Therefore, it would be advantageous to have an improved method, apparatus, and computer instructions for managing the addressing of input/output subsystems without relying on the physical cabling.
The present invention provides a method, apparatus, and computer instructions for managing a set of I/O subsystems. Previously stored I/O subsystem information is compared to current I/O subsystem information collected from the set of I/O subsystems. The I/O subsystem information includes addresses associated with unique identifiers. Information in the set of subsystems is recorrelated if a mismatch is present between the previously stored I/O subsystem information and the current I/O subsystem information in the set of subsystems.
The novel features believed characteristic of the invention are set forth in the appended claims. The invention itself, however, as well as a preferred mode of use, further objectives and advantages thereof, will best be understood by reference to the following detailed description of an illustrative embodiment when read in conjunction with the accompanying drawings, wherein:
With reference now to the figures and in particular with reference to
As illustrated in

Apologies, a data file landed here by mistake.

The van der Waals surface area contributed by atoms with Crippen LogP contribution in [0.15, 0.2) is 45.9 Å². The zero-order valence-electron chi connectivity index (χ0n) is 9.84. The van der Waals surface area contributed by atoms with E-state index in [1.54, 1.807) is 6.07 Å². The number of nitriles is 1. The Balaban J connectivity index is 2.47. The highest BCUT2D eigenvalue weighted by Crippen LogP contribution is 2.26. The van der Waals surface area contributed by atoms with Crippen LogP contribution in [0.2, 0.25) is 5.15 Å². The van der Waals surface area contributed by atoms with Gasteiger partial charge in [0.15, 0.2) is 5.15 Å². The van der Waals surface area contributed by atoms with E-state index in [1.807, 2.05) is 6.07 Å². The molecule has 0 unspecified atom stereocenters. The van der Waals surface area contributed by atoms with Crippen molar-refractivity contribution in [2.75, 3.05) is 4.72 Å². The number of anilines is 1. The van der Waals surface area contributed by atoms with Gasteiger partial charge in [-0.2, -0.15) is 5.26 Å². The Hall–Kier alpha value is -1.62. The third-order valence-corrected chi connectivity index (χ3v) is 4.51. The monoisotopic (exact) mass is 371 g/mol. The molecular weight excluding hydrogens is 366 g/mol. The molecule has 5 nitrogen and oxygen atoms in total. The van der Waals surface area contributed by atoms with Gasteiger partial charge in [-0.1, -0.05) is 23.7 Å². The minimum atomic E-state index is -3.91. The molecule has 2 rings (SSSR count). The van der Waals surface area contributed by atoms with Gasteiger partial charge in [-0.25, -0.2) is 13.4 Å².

As illustrated, system planar 102 includes bus arbiter 142 that regulates access to address and control bus 134 by processors 118, 120, 122, and 124, as well as flow control logic 144 and input/output (I/O) hub 146, which are each connected to address and control bus 134. Flow control logic 144 is further connected to dual-ported system memory 148 and data switches 150, and I/O hub 146 is further connected to data switches 150 by data bus 152 and to each of I/O drawers 110, 112, 114, and 116 by a respective one of primary remote I/O (RIO) buses 154, 156, 158, and 160. Address transactions issued on address and control bus 134 are received by both flow control logic 144 and I/O hub 146. If an address transaction specifies an address associated with a location in system memory 148, flow control logic 144 forwards the address to system memory 148 as an access request. Alternatively, if the address transaction specifies a memory mapped I/O address associated with an I/O device contained in one of I/O drawers 110, 112, 114, or 116, I/O hub 146 routes the address transaction to the appropriate I/O drawer via its primary RIO bus. Flow control logic 144 also supplies control signals to data switches 150 to control the flow of data transactions between processor cards 104, 106, and 108, system memory 148, and I/O hub 146.